A couple of hours ahead of his Hockey World Cup semifinal against Belgium on Saturday, England's midfielder Barry Middleton will begin to feel the butterflies in his stomach. "I'll eat, sleep and go for the team meetings. Then I'll start feeling it. That for me is the worst time, just sitting around and waiting for the game to start. You start to overthink stuff. So you just have to trust the work you have done. You just have to believe in that," he says.
Middleton has been an island of calm in the English midfield, shepherding the side to a last four appearance for only the fourth time in their history. Yet for all his solidity, Middleton always feels this way before games, right from the time he earned his first England cap as a 19-year-old. That was in 2003, where he came on against Belgium at the Canterbury Club.
It's been 15 years and in his words "four hundred and something" (It's actually 430) games since then. He stays clear off social media ("too much negativity," he says). He's the most capped player currently active in international hockey, the second most in history (Teun de Nooijer leads the way with 453) and 'one of the greatest players to wear the England jersey', according to coach Danny Kerry.
While the nerves have never faded, Middleton's now learned to deal with them better.
"The big thing I've learned from my career is that everyone gets nervous. So now I just embrace it rather than being -- for want of a better word -- 'manly'. I'll admit I am nervous rather than try and pretend to be tough," he says.
Middleton wears his seniority lightly. He finds self-deprecating humour in the fact that he will celebrate his 35th birthday in about a month. "Perhaps I can play the Master's World cup. That's my target," he says. His absence on social media is decidedly old fashioned and he doesn't really care for counting his caps. "It's easier when you get closer to some milestone. So when you get a hundred caps, you sort of know and then all of that just goes away," he says.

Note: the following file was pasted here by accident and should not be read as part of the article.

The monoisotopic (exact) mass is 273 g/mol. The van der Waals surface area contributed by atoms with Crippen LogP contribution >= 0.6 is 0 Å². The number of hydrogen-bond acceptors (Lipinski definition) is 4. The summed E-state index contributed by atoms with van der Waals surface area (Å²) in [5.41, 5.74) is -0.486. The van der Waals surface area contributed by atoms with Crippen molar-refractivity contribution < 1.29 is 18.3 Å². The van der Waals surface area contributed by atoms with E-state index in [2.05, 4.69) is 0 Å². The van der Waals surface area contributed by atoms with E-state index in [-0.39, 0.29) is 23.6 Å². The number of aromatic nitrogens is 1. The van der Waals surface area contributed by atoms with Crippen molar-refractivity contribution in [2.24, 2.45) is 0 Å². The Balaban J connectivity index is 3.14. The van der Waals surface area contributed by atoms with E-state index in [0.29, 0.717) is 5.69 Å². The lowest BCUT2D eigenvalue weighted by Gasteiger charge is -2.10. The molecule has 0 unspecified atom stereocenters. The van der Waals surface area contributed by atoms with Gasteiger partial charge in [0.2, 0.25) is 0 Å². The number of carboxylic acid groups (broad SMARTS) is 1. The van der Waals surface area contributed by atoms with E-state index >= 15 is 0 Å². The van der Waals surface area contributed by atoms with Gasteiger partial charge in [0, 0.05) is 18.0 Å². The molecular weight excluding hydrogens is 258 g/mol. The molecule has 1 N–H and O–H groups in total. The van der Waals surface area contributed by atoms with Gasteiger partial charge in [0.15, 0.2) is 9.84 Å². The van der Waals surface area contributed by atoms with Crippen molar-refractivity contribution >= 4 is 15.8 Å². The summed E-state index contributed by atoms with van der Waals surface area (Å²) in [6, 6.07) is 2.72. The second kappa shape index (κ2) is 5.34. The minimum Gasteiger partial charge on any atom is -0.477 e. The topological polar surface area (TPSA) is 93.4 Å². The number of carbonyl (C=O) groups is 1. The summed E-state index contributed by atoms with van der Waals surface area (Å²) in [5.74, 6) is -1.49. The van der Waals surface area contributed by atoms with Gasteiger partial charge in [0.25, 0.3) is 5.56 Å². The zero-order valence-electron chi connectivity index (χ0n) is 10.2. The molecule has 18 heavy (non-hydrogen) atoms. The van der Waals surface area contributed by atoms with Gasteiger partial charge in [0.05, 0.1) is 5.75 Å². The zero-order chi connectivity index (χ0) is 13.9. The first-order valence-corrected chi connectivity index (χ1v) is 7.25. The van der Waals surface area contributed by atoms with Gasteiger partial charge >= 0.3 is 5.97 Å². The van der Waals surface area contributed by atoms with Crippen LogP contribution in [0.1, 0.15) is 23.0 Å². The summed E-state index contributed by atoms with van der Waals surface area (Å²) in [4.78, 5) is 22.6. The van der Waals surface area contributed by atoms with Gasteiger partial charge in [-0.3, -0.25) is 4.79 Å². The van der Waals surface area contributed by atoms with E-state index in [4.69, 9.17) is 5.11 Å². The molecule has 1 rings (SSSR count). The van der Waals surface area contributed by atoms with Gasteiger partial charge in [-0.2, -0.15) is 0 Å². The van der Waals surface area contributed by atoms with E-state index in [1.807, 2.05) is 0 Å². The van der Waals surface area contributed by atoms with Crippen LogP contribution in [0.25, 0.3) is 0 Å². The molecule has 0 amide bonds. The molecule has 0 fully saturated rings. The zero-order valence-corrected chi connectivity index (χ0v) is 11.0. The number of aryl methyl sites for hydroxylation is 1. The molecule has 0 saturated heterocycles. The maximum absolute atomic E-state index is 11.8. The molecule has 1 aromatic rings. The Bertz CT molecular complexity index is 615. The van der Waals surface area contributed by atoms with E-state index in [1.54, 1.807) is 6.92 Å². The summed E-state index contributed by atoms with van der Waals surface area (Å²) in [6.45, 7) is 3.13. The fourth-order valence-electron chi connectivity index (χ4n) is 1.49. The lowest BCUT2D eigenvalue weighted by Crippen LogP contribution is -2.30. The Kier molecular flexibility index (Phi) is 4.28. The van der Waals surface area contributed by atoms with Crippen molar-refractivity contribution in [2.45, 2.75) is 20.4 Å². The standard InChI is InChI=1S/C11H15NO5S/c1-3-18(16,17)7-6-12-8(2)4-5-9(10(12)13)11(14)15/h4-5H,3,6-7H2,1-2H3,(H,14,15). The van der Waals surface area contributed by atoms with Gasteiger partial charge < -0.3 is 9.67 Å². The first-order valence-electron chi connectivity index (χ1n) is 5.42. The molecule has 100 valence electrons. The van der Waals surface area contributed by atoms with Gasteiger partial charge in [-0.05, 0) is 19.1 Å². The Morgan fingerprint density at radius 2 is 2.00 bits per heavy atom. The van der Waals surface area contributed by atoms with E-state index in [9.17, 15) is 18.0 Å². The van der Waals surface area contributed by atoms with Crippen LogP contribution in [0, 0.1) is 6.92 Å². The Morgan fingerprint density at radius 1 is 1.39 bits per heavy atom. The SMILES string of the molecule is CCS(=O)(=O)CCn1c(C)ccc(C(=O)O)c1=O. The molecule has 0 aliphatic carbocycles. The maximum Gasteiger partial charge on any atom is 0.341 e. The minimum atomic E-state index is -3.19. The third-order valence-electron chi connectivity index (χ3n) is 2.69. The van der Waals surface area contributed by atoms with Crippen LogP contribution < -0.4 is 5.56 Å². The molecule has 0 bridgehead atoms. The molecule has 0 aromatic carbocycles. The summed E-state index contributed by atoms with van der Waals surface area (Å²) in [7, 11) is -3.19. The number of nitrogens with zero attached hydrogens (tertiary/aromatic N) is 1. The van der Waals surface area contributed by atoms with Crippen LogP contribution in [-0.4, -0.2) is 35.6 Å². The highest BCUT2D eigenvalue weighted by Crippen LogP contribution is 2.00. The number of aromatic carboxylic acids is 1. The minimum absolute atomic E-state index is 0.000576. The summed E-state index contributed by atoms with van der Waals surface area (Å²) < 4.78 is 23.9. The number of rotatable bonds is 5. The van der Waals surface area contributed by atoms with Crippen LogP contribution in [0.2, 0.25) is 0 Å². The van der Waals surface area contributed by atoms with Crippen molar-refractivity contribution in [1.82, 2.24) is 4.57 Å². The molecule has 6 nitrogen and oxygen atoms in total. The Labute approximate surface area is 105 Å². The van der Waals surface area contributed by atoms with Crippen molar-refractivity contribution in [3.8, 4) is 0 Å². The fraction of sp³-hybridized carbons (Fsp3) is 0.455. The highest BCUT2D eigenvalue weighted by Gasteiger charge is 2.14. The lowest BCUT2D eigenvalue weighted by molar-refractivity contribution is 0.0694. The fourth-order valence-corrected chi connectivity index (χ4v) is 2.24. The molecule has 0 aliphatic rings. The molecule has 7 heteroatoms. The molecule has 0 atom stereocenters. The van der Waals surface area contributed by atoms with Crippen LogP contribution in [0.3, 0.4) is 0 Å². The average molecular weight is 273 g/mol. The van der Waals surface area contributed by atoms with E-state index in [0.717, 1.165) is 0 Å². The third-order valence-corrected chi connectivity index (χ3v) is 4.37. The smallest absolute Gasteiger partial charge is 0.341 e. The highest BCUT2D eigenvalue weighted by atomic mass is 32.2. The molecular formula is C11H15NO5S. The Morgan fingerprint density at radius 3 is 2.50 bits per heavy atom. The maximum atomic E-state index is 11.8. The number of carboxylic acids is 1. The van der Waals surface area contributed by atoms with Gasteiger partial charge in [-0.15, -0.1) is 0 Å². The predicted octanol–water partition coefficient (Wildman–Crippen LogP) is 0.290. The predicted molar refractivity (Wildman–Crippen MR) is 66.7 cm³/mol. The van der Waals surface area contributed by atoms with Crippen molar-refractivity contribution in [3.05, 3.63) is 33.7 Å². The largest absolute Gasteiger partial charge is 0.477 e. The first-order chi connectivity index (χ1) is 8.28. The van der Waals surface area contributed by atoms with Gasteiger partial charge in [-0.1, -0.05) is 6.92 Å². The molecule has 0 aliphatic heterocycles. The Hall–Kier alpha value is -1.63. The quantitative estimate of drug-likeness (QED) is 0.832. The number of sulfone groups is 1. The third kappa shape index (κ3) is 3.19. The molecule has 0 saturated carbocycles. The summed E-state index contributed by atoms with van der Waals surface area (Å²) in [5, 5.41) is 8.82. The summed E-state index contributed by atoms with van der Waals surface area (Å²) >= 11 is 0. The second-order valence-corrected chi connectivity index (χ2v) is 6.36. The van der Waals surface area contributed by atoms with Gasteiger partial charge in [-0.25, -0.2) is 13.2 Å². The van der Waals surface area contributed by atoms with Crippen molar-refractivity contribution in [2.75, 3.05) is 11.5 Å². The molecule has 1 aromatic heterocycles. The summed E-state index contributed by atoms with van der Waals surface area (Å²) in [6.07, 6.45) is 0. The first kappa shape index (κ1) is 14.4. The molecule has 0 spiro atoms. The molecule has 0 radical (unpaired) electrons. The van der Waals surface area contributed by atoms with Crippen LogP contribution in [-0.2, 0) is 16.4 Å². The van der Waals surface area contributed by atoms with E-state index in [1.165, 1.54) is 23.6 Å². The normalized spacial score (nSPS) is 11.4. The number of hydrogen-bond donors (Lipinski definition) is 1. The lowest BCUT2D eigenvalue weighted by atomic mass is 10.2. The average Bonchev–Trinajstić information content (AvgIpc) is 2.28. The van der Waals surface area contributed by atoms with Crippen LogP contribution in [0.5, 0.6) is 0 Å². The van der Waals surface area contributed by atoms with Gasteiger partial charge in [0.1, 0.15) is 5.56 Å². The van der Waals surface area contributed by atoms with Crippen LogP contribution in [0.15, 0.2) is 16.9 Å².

It doesn't really matter to him that he is closing down on De Nooijer's record. "When I started playing, I was just really happy at that time to get one cap," he says. Back then, it was the challenge of playing that drove him. "You are always looking forward to the next challenge. At that time I was just glad to be getting out of the U-21s to the seniors. Then it was about going on to compete in big tournaments and then it was about going to tournaments hoping to win them," he says.
Middleton's immediate target is winning the next couple of matches for England. He'll have to play through the pain in his right middle finger, swollen after it took the full brunt of a Gonazalo Peillat drag flick in England's quarterfinal win. Over the years he's picked up more than his fair share of injuries - dislocated ankle, broken toe, hamstring - "Just a few bruises here and there," as he puts it.
"There was a quote from someone that there's maybe three days in the year where you feel fresh as a sportsperson and it's not about playing on your best on those days. It's about who can play their best when they are a bit injured, a bit tired and fatigued and under pressure," he says.
Middleton plays through it because that's exactly what he wants to do. "He just loves it. He always has. We knew right from the juniors that someone with his attitude would always go on to be an exceptional player," says Kerry, who had coached Middleton during his junior days as well.
"I've loved hockey. People see that when I play. I try to have a smile on my face. Because I always appreciate what I've been able to do for as many years of my life. I don't want to say how many. Because that is too many," he says.
He doesn't say how many more years that's going to be the case. Middleton isn't really looking that far ahead into the future. "As you get older, you take things more day by day and tournament by tournament. There's no plans yet. Play the last two games here and we will see what comes after that," he says. Which explains his irreverent take about making the squad for the 2020 Games. "What about Tokyo? For a holiday? I've heard it's a lovely place," he jokes.
Which is why for now his task is simple. Get through the next couple of games for England. While he's gone through it all before, there are several in this England squad who will be playing their first World Cup. Until now the new faces have seemed unfazed. Middleton knows from experience that won't be the case in Saturday's semifinal, but he's there to guide them through it. "It's about embracing it and being honest about it," he says. "They might be more nervous close to the match but we will speak about it, they will be more open about it and that should help them through the match."